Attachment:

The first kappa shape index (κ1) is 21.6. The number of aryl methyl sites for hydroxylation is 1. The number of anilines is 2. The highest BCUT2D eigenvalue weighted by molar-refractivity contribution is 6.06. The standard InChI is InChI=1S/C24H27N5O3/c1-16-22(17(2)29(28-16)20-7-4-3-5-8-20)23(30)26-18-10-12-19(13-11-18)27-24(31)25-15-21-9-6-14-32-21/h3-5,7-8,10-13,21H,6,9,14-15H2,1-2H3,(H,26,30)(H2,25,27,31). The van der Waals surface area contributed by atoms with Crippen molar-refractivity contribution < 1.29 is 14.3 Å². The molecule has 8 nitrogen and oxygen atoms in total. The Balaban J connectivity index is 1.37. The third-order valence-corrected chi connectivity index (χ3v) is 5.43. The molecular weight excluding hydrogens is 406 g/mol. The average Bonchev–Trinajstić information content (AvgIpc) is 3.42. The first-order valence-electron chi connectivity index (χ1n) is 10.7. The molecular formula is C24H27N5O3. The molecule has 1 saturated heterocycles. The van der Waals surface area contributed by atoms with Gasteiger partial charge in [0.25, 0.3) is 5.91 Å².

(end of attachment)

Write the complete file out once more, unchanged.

The first kappa shape index (κ1) is 21.6. The number of aryl methyl sites for hydroxylation is 1. The number of anilines is 2. The highest BCUT2D eigenvalue weighted by molar-refractivity contribution is 6.06. The standard InChI is InChI=1S/C24H27N5O3/c1-16-22(17(2)29(28-16)20-7-4-3-5-8-20)23(30)26-18-10-12-19(13-11-18)27-24(31)25-15-21-9-6-14-32-21/h3-5,7-8,10-13,21H,6,9,14-15H2,1-2H3,(H,26,30)(H2,25,27,31). The van der Waals surface area contributed by atoms with Crippen molar-refractivity contribution < 1.29 is 14.3 Å². The molecule has 8 nitrogen and oxygen atoms in total. The Balaban J connectivity index is 1.37. The third-order valence-corrected chi connectivity index (χ3v) is 5.43. The molecular weight excluding hydrogens is 406 g/mol. The average Bonchev–Trinajstić information content (AvgIpc) is 3.42. The first-order valence-electron chi connectivity index (χ1n) is 10.7. The molecular formula is C24H27N5O3. The molecule has 1 saturated heterocycles. The van der Waals surface area contributed by atoms with Gasteiger partial charge in [0.25, 0.3) is 5.91 Å².